'I sewed my lips so that others might talk'
Venezuelan activist Villca Fernandez describes the motivation behind his activism against Hugo Chavez.
Last Modified: 19 Sep 2011 14:27
Activists demonstrate in favour of a 'no' vote at the referendum that eventually abolished term limits
for elected officials [GALLO/GETTY]

When he took office in 1999, Hugo Chavez, the Venezuelan president, was seen as a saviour by many. His brand of '21st Century socialism' was embraced by working class Venezuelans who had grown angry with the established political elite.

But as the years have passed - he says that, despite ill health, he will run for a fourth term in 2012 - some have grown disillusioned with a president they say is growing increasingly autocratic.

Students are leading the movement against a leader they believe is restricting their freedoms and clamping down on those who voice opposing views. Villca Fernandez is the charismatic leader of one of those student movements, Movement 13.

Here he explains what has driven him in the past to go on hunger strike and sew his lips together.


I grew up in a country where democracy existed and liberties were respected. Like any democracy in the world, the one I knew had its good points and its faults.

I lived through the failed coup d’état in 1992; I saw the tanks and military men walking through the streets of Merida, the city where I was born and where I had educated myself. I've had those images in my head for a long time; but I've also realised how governments had distanced themselves from the people; I was seeing how social differences and poverty increased and how young people were taking drugs and nobody cared.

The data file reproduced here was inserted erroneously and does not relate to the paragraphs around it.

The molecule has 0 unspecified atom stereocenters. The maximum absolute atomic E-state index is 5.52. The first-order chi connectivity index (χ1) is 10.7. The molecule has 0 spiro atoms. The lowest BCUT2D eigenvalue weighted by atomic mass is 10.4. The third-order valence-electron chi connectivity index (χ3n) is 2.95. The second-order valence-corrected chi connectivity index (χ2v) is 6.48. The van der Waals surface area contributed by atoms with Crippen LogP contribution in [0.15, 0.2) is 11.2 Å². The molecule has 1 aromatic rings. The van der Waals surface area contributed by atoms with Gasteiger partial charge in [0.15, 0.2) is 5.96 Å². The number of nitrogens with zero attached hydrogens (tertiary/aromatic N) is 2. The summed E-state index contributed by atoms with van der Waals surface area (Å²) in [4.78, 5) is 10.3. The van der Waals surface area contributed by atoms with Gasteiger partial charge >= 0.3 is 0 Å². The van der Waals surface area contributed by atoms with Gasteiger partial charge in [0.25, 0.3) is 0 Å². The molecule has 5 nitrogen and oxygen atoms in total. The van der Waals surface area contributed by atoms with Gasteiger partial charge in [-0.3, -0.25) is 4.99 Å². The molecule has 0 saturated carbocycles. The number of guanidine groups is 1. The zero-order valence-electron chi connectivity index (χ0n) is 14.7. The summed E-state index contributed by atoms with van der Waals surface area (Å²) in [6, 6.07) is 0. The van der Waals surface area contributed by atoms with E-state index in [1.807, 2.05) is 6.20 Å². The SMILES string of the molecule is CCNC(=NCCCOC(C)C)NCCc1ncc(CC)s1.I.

At the same time, I was educating myself, thanks to the efforts of my humble parents who managed to give me the best education they could. My father, an artisan from Peru, and my mother from Venezuela provided me with values and culture. My father also gave me a love of football, a sport that I still play. However I had to drop football, handcraft and the countryside where I grew up for university and the struggles to recover the democracy and liberties that we have been losing. I always knew Chavez was not the way or the solution for my country and the current situation shows it.

I got into Movement 13 thanks to Nixon, my friend and comrade from battles for university rights. It is here where I managed to channel my rebel personality against a system that is unfair.

This is a country that has everything to be one of the richest in the region but today is one of its poorest. It has high levels of insecurity and a polarised society that is full of hatred. This has been promoted by Chavez, a man who is taking us to a fascist system similar to Cuba, where someone that thinks differently is prosecuted.

Venezuela is a country where the youth has had to abandon its normal activities to fight for our freedom and democracy against a totalitarian government that tries to close Venezuelan universities through resource restrictions and that criminalises protests through violence and prosecution. I have been a victim of that. This year with some fellow students from the country we went on hunger strike and after 27 days I decided to sew my lips together. I decided to close my mouth to open the mouths of thousands of Venezuelans and those of millions of other people in the world against totalitarianism and in favour of democracy.

The struggle for democracy and freedom continues as well as the dream of peace among Venezuelans where prosecution stops and where exiled people can return to the country; this is what drives me. I am ready to die fighting for a better life for Venezuela but also for my daughter, my greatest treasure.

Al Jazeera
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